Windows

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Status: Finished  |  Genre: Horror  |  House: Booksie Classic


Sometimes, voyeurism has consequences.

Submitted: March 17, 2018

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Submitted: March 17, 2018

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He hated the walk back from the train station. It was so dull. And, at the moment, so bloody cold too. At least it wasn’t raining. He only had one pair of work trousers, and he disliked getting them wet. Another positive: it was dark and everyone had their lights on. He told himself it was an invitation to look. To sneak a peek inside the lives of the homes he walked past twice a day.

His route covered the entire length of the small market town, and he peered through a variety of openings. From the single glazed, crown glass windows found on listed buildings in the older, more affluent part of town to the flaking wooden window frames and shabby PVCu of less salubrious dwellings. The window he was looking through right now was on the latter end of the scale. In fact, if truth be told, it wasn’t a particularly pleasant part of town at all. It was eerily quiet; the only noise from the passage of leaves and creaking of trees in the wind.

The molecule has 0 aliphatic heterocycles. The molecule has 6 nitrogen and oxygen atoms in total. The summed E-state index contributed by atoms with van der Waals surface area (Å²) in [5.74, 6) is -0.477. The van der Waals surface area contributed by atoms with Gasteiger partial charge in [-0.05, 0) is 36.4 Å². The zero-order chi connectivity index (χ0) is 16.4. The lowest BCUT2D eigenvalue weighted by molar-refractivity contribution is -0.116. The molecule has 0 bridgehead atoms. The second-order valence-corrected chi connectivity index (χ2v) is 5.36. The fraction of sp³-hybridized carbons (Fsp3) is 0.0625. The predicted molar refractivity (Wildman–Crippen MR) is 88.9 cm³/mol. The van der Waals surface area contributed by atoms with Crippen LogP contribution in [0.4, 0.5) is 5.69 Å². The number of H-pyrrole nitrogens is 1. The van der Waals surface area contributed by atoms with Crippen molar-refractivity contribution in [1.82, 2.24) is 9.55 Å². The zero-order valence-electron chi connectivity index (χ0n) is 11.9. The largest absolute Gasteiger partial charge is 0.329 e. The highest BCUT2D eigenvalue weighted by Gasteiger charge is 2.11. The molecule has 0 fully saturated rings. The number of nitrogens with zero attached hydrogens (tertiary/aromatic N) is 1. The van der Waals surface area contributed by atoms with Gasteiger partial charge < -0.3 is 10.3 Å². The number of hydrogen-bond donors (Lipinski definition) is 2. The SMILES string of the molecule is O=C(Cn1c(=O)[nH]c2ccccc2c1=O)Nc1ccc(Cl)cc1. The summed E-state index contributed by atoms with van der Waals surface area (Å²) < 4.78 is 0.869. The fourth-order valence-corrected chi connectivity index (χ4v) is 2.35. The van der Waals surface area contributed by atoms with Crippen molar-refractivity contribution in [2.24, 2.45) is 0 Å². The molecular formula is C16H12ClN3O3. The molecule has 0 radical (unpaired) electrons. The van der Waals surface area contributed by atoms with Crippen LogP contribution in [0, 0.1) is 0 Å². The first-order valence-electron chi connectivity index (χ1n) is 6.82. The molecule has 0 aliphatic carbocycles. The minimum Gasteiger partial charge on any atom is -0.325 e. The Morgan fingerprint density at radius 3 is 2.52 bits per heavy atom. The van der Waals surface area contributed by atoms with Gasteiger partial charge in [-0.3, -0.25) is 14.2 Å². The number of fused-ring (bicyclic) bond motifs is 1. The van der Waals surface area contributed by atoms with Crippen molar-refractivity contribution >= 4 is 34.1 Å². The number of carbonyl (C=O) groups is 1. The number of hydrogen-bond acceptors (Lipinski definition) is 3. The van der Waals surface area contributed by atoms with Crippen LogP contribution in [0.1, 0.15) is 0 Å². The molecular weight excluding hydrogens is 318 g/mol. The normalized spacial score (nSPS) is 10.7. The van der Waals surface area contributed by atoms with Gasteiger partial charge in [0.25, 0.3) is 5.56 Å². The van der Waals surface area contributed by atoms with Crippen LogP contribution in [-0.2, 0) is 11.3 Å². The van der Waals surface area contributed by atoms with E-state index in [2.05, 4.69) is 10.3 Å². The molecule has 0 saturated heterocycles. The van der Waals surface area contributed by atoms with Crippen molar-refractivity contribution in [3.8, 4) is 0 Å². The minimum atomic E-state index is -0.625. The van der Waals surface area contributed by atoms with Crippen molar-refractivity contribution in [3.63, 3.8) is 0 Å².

The window itself was a good one. For a snoop. Large and fitted with cheap, thin blinds that disappeared when you opened them. It was like an enormous canvas in a bespoke art gallery. One for voyeurs. He stopped walking to take it all in.

He was staring into a well kept living room. The furnishings were dated and worn but had been cared for. It had the feel of a pensioner’s home. On the left side there was an armchair and running along the wall on his right was a three-seater sofa. At the far end of the room, looking out of place, was a large, modern flatscreen television. He observed all of this before noticing the man sat on the sofa. He felt a touch of unease, and it grew as he took in the details in front of him. The man, dressed in a short sleeve plaid shirt and corduroy trousers, was heavy set with the muscle of a labourer or factory worker, not a gym rat. He was sat facing away from the watcher, his back and the left side of his body visible. As he moved his eyes up past the large, bear-like shoulders he gasped. The man’s complexion was odd. Shiny. Like that of a burn victim long after the injuries have healed but the scars remained. The top part of his head was missing. It was as if someone had taken a knife and sliced diagonally downward from just above the ear all the way out the back of the skull. Surely not a birth defect but the result of an operation or some terrible industrial accident, he thought.